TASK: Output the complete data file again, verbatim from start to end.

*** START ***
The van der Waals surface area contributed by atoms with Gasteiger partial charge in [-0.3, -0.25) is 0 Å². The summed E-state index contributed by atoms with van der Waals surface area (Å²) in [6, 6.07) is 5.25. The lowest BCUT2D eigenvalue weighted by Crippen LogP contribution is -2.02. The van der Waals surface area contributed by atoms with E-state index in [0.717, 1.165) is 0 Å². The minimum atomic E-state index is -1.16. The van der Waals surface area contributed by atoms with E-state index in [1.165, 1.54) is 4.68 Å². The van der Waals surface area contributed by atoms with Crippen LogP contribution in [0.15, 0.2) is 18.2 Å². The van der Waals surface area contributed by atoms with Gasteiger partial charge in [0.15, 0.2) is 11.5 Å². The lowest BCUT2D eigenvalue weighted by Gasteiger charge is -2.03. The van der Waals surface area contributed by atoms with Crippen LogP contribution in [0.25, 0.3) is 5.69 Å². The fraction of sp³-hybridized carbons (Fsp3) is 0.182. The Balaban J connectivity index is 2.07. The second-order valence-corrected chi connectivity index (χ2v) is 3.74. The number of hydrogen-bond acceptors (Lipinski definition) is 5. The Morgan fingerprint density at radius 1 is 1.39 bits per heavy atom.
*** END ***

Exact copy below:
The van der Waals surface area contributed by atoms with Gasteiger partial charge in [-0.3, -0.25) is 0 Å². The summed E-state index contributed by atoms with van der Waals surface area (Å²) in [6, 6.07) is 5.25. The lowest BCUT2D eigenvalue weighted by Crippen LogP contribution is -2.02. The van der Waals surface area contributed by atoms with E-state index in [0.717, 1.165) is 0 Å². The minimum atomic E-state index is -1.16. The van der Waals surface area contributed by atoms with E-state index in [1.165, 1.54) is 4.68 Å². The van der Waals surface area contributed by atoms with Crippen LogP contribution in [0.15, 0.2) is 18.2 Å². The van der Waals surface area contributed by atoms with Gasteiger partial charge in [0.15, 0.2) is 11.5 Å². The lowest BCUT2D eigenvalue weighted by Gasteiger charge is -2.03. The van der Waals surface area contributed by atoms with Crippen LogP contribution in [0.25, 0.3) is 5.69 Å². The fraction of sp³-hybridized carbons (Fsp3) is 0.182. The Balaban J connectivity index is 2.07. The second-order valence-corrected chi connectivity index (χ2v) is 3.74. The number of hydrogen-bond acceptors (Lipinski definition) is 5. The Morgan fingerprint density at radius 1 is 1.39 bits per heavy atom.